Bride Wars

Since they were little girls, Liv (kiss-of-death Kate Hudson, "You, Me and Dupree," "My Best Friend's Girl") and Emma (Anne Hathaway, "The Devil Wears Prada," "Rachel Getting Married") have fantasized about their weddings together. Now each twenty-six and engaged, they discover that their best laid plans have been jeopardized by an administrative goof that results in colliding wedding dates and the two best friends become pitted against each other as mortal combatants in "Bride Wars."

Laura's Review: D

OK, so one the one hand, we have director Gary Winick who has given us such charmers as "Tadpole" and "Charlotte's Web" and even lent sweetness to chick flick "13 Going on 30." On the other hand we have screenwriter Greg DePaul, who gave us the execrable "Saving Silverman" and two television episode writers of the failed American version of "Creature Comforts." Then we have Golden Globe and potential Oscar nominee Anne Hathaway, who helped make such girlie movies as "The Devil Wears Prada" and "The Princess Diaries" click. But we also have Kate 'every other movie I make is awful and the one's in between are nothing special either' Hudson. Which, after "My Best Friend's Girl," would seem to make "Bride Wars" one of the not-so-awful ones, except for a very big tip off - only Hudson has been stumping the talk shows on this one. Hathaway appears to be hiding in her closet until it blows over and everyone gets back to remembering her previous film. What can one say about a chick flick where the guys in the background (Bryan Greenberg, "Nobel Son," as Liv's brother Nate; Steve Howey of TV's "Reba" as Liv's fiance Daniel and "Wanted's" Chris Pratt as Emma's husband-to-be Fletcher) are more likable than the leads? Where two best friends spend ninety minutes switching each other's hair and tanning dyes with noxious colors? Where two brides-to-be entertain a club by acting like strippers? Where Kate Hudson, with blond bangs hanging into her overly made up eyes is supposed to be regarded as a top tier lawyer until she has a blubbering meltdown in front of clients hung over from her bachelorette party the night before (because, as we know, everyone attends these events at night planning on a work day in the morning)? Speaking of illogic, how is it that wedding planner Marion St. Claire (Candice Bergen, becoming a boring paste-in) can find three Saturdays open at the Park Plaza within three and a half months, but then not another for three years? And why, in a movie taking place in New York City, is Boston's Les Zygomates restaurant featured so prominently? (Red Sox pitcher Curt Schilling's wife also makes a cameo at a Boston-shot bridal shower.) There is exactly one laugh in "Bride Wars." Knowing that her friend Liv has a problem maintaining her weight, Emma begins to send cookie baskets and chocolates to her office so that she will no longer fit into her Vera Wang wedding gown. When Liv realizes that Daniel wasn't behind all these gifts, he asks regarding her mention of the International Butter club 'You mean you really eat sticks of butter from different countries?' Which, of course, begs the question - what woman in her right mind would believe her fiance would send her such a gift? "Bride Wars" is tone deaf and deadening. It sets up the friends' competitive nature at the bouquet toss of another friend, drunk at her own wedding, which appears to only be attended by women and the leads' fiances. That friend pops up throughout to comment upon her joyless union. Engaged women are presented as cartoonish gargoyles who will compile a bridal registry with a barcoding machine (OK, vaguely amusing) and wrestle on the floor in Bloomingdale's. In an effort to give their gals a character arc, the screenwriters have Liv realize she doesn't have to be perfect all of the time, even when that realization comes from the aforementioned unprofessional behavior, and thoughtful Emma can stand up for herself by behaving like an outright 'rhymes with witch.' Give me "Bride Wars" and I want a divorce.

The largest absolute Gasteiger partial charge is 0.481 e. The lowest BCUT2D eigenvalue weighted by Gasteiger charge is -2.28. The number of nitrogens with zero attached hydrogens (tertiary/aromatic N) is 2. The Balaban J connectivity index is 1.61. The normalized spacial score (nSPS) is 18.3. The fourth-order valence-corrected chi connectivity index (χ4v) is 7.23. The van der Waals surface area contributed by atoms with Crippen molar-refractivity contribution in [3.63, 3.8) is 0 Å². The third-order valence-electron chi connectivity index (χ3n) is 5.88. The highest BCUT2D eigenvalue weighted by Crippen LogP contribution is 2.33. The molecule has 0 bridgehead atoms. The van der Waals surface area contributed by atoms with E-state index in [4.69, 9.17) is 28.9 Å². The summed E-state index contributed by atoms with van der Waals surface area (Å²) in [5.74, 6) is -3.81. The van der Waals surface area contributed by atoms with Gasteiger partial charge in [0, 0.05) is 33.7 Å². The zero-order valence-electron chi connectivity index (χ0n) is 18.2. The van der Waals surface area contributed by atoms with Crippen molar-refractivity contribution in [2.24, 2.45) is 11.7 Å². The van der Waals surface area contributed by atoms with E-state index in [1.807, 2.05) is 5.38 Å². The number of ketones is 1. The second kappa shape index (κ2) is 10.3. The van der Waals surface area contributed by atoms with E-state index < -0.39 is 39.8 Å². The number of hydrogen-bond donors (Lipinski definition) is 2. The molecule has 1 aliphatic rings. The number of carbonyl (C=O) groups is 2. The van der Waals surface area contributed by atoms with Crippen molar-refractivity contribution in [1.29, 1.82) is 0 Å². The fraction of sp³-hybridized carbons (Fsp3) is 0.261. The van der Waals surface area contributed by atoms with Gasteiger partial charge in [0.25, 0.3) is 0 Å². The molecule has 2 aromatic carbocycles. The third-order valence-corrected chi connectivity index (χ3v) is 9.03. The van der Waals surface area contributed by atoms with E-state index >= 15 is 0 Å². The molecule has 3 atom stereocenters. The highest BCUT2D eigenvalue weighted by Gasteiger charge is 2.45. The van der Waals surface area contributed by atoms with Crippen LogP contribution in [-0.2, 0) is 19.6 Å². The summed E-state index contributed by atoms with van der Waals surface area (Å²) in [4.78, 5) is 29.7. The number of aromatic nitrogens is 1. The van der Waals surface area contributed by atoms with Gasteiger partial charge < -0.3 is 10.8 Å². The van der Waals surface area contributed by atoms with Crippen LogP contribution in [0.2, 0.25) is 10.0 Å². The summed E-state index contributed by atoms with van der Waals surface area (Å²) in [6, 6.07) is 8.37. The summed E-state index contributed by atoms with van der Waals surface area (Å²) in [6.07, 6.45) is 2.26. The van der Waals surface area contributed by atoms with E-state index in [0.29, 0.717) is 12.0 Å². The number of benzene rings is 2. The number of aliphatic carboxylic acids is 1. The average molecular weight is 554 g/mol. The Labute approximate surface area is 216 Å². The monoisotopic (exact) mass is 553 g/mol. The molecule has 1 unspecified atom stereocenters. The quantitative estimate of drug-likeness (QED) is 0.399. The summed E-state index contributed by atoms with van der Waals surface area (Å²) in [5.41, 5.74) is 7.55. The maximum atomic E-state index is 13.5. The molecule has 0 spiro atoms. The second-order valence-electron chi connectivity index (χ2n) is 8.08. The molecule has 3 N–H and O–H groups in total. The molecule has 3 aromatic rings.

Robin's Review: DNS